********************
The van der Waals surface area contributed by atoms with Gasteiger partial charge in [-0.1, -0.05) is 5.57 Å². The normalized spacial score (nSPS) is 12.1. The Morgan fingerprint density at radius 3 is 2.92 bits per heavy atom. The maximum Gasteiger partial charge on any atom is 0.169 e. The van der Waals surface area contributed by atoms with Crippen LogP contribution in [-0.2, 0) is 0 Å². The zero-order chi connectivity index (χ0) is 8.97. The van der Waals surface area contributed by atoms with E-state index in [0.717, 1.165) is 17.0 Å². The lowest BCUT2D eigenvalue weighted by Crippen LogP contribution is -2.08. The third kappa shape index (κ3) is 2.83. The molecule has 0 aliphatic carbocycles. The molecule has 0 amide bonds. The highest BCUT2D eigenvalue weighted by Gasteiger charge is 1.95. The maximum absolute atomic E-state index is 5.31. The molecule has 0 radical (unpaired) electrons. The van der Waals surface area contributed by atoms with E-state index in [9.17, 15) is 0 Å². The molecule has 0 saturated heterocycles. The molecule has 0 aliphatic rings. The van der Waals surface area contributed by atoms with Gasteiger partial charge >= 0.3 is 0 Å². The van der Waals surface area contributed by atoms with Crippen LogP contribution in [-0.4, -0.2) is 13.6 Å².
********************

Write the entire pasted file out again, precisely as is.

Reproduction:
The van der Waals surface area contributed by atoms with Gasteiger partial charge in [-0.1, -0.05) is 5.57 Å². The normalized spacial score (nSPS) is 12.1. The Morgan fingerprint density at radius 3 is 2.92 bits per heavy atom. The maximum Gasteiger partial charge on any atom is 0.169 e. The van der Waals surface area contributed by atoms with Crippen LogP contribution in [-0.2, 0) is 0 Å². The zero-order chi connectivity index (χ0) is 8.97. The van der Waals surface area contributed by atoms with E-state index in [0.717, 1.165) is 17.0 Å². The lowest BCUT2D eigenvalue weighted by Crippen LogP contribution is -2.08. The third kappa shape index (κ3) is 2.83. The molecule has 0 aliphatic carbocycles. The molecule has 0 amide bonds. The highest BCUT2D eigenvalue weighted by Gasteiger charge is 1.95. The maximum absolute atomic E-state index is 5.31. The molecule has 0 radical (unpaired) electrons. The van der Waals surface area contributed by atoms with E-state index in [9.17, 15) is 0 Å². The molecule has 0 saturated heterocycles. The molecule has 0 aliphatic rings. The van der Waals surface area contributed by atoms with Gasteiger partial charge >= 0.3 is 0 Å². The van der Waals surface area contributed by atoms with Crippen LogP contribution in [-0.4, -0.2) is 13.6 Å².